29 September 2013

Vegan Guts

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To be vegetarian, would be no trouble at all. I have never, not at 4 nor now, needed coaxed into the realm of veggies and legumes. More so, it's meat, so heavy and human. I wish I could say it were a moral decision, a nonviolent way of life- Thats a wonderful mentality. For me it's the texture. Perhaps a hint to the fact that it once had a heart, but mostly the muscles and blood. And chickens! Those are such nasty little birds. Pecking around with their dirty, scratchy talons.  Even the free-range fellas, to see one lying there cooked, ankles yet bound... arms wings and legs and belly and all, a once-live being. I can't put my finger on it. Often, it strikes me as just terribly unnecessary. Gross, frankly.

Vegetarian, sure thing!  To be vegan, though, seems like a sacrifice.  I survived my sojourn in France on camembert and baguettes (and gummy candies, to be truthful).  I drink milk like my bones are begging me. But flash forward, and bear with me. If I'm going with my gut, it's time for a change. I visited an allergist a few weeks ago for my troubles with shrimp, among other not-so pleasantries. As it becomes, I am not allergic to shrimp... instead, on another note, he thinks I am lactose intolerant. Apparently, it's really common. One can develop an allergy or intolerance at any point, they say. Sounds likely, but Pshh! The answer to all my ill feelings? It's been really hard for me to accept that better days are possibly ahead and the solution could be so clear, because I so commonly feel like crap. And strangely, it's not the sacrifice. It's not that the temptation for dear dairy is so troublesome. I would give it up in a heartbeat to never again have a day like yesterday.  I know I sound full-on batshit crayyzy, (listen to the doc!) but I really just doubt it to be true. "I think they call that... denial," my mom says.

Phil keeps reprimanding me like I'm a relapsing milkaholic. After a torturously wasted crisp autumn Saturday like yesterday, I'm finally ditching dairy.   (For the time being, anyway.)  I don't intend to take on a fully vegan diet, but lactose intolerance sure makes it a lot simpler.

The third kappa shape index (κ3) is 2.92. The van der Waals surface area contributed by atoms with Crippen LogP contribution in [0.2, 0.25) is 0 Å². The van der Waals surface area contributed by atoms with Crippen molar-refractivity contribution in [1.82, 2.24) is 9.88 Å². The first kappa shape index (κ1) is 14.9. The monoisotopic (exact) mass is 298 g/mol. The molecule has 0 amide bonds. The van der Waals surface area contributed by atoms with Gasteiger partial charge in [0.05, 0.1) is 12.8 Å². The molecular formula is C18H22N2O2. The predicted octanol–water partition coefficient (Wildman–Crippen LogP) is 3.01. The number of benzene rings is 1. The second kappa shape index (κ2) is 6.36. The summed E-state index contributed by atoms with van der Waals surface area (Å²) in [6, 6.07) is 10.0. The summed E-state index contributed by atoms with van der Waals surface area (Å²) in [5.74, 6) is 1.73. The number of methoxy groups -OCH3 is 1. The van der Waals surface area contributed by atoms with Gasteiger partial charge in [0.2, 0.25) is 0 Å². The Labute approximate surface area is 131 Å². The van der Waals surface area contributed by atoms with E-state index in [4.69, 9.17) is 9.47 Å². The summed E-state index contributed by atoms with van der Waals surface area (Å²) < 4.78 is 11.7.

In the day(s) after surviving a digestive deathbed or what feels like the headache equivalent, I always have an exploding gratitude for wellness.  I'm a real live girl, and I bounce from the walls exclaiming how glorious it feels to feel okay.  The day after death puts a lot into perspective. I announce each time, what a hell it'd be to be chronically ill.  To which Phil responds, "It takes one to know one."  I do feel like junk an awful lot, but to feel more bad days than good, I cannot begin to imagine.

4 comments:

sara grace said...

Ugh, I feel your pain. I too, think I've acquired a lactose intolerance. However, it's just with some things like ice cream.... But how awful is that!

rooth said...

If you're looking for a milk substitute in coffee, almond milk is wonderful (I think). If you'd like, we can hunt for vegan recipes together!

Erin said...

I dated a vegan (strict, strict vegan. he also didn't eat soy or oil, so that was another set of things to think about) for about 6 years, so I had plenty of opportunity to jump ship. In reality, I landed on pescetarian for a good portion of that time, and now I'm mostly vegetarian (we're working on chicken). I just cannot give up cheese. Even with lactose intolerance of my own (we're twins!), stinky bleu is like my life's blood. I've never liked milk or beef or pork, so those aren't hard things to live without. Cheese and sushi? I get all mama bear protective over those.
I'm really impressed you're sticking to the drs orders! Good luck, I'm sending lots of positive, non-dairy vibes! xo

Lauren said...

Following the internet rabbit hole from Rooth to here. I have a 14 year old who, upon eating his normal portion of some chicken dish this week said, "Needs more meat."

And the only way we can do meatless Monday is with fish. ;) It's both easy and hard to feed a 14 year old boy. But best of luck with all of your diet "schtuff." I think the hardest part is not as much the giving up of stuff but the feeling like you have to.